Buyers Guide - 1959-1971 W111/W112 Coupes and Cabriolets

Gary Anderson, Mathieu Cama, Pierre Hedary, Richard Simonds


















Mercedes-Benz introduced a new model line-up in 1961 that would replace the Ponton-styled sedans, coupes and cabriolets that had pulled the company from the ashes in the 1950s. Built on the new W111 chassis, this series includes two distinct collectible categories - the finbacks, and the luxurious, stylish coupes and cabriolets.


1961-1971  W111/W112 Coupes and Cabriolets
Elegant, Collectible, and Practical

A Buyers Guide to the 220S, 300SE, 250SE, 280SE and 280SE 3.5 Coupes and Cabriolets

Article by Gary Anderson
Contributions from Mathieu Cama, Pierre Hedary, Roy Spencer, and Richard Simonds
(This article appeared in The Star Sep.-Oct. 2011)

Mercedes-Benz introduced a new model line-up in 1961 that would replace the W128 Ponton-styled sedans, coupes and cabriolets that had pulled the company from the ashes in the 1950s. Built on the new W111 chassis, this series includes two distinct collectible categories – the finbacks, and the luxurious, stylish coupes and cabriolets. The differences are simple. All of the 4-door sedans had small fins above the tail lights in a nod to the popular U.S. styling fad. The coupes and cabriolets had smoothly rounded rear fenders, with the rest of the body panels less angular than the finbacks. Inside, the differences were more had smoothly rounded rear fenders, with the rest of the body panels less angular than the finbacks. Inside, the differences were more obvious, with the finbacks built to a price for the family trade and the coupes and cabriolets built to appeal to the carriage trade.

Today, the difference for the collector can be measured in tens of thousands of dollars, with the W111/112 cabriolets among the most popular of classic Benzes, and the less-costly W111/112 coupes still much more valuable than the finback sedans.
When the W111 models essentially replaced the W189 300d models, Mercedes-Benz said goodbye to the body-on-frame chassis. Henceforth, all of its automobiles would be built around the safer and sturdier unibody chassis.

As production escalated to meet the demands of a growing European economy, Mercedes engineers did the best they could to develop economies of scale while preserving the distinctions necessary to appeal to a market that extended from taxi drivers to the very affluent. This was accomplished by using a common finback body style on both the low-powered W110-chassis 190s and 200s, and the more powerful W111-chassis 220b, 220Sb and 220SE sedans, and by using the same W111 chassis under the more expensive 220SE Coupes and Cabriolets.

Stylist Paul Bracq rose to the challenge of designing stylish luxury cars on the same chassis and wheelbase as the sedans not only by smoothing the top of the rear fender and eliminating the fin, but also by subtly rounding the lines over the top front fender and slightly reducing the height of the distinctive vertical radiator. With the freedom afforded by the lack of rear doors, Bracq removed the B-pillar and increased the C-pillar and rear window angles, lines that generally echoed in the convertible top.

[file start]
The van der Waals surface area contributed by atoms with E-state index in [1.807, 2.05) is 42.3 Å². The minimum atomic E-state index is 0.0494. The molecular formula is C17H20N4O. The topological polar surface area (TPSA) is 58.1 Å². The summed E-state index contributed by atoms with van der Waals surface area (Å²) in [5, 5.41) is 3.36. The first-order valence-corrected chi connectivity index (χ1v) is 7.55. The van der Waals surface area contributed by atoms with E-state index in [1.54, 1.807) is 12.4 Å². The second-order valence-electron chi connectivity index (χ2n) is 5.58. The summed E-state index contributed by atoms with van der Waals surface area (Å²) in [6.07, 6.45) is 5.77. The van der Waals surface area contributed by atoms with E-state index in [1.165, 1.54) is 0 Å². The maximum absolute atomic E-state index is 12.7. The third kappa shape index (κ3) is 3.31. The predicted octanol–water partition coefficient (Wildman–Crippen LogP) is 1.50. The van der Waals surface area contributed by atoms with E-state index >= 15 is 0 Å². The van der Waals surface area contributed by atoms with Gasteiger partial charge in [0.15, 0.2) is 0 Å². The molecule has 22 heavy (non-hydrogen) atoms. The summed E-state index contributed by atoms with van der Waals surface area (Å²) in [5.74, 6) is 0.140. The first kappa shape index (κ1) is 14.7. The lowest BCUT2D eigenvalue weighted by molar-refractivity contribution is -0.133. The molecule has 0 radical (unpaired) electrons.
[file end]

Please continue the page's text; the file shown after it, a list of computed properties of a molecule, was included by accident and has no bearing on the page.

Inside, the changes were more obvious. Instead of the vertical speedometer and utilitarian instrument panel, the coupes and cabrios had sporty round speedometers and tachometers on either side of a central stack of telltale gauges. Moreover, there was considerably more wood inside, a luxury amenity for the day, now a challenge for restorers. Extensive hand finishing assured high quality on these prestige cars.

With their six-layer soft tops, the Cabriolets were comfortable and quiet with the top up. Putting the top down was not difficult, and once folded and tucked under the tonneau cover, the top didn’t detract from the vehicle’s lines. Putting it up, particularly during an unexpected downpour, was a bit more challenging, especially for one person.

At the introduction in 1961, only one engine was available – the 134-horsepower, 2.2-liter, 6-cylinder M127 engine – shared among the sedans, coupes and cabrios. With the introduction of the 300SE in 1962, the 3-liter M189 engine and its very respectable 185 SAE horsepower also was offered on the sedans, coupes and cabriolets. Though the bodies are the same, and the chassis is the same as the W111 – except for the use of air suspension instead of springs – the change in engine justified the use of a different chassis designation, the W112.

The 220SE was marketed with the 2.2-liter engine until the end of 1965, when that engine was replaced by the 2.5-liter M129 engine, producing 170 SAE horsepower with fuel injection. This engine was used through 1967, along with the 300SE. In 1968, the 2.8-liter M130 engine replaced both engines, offering 180 horsepower and ending production of the W112 chassis. The W111 280SE with that engine would be marketed through 1971.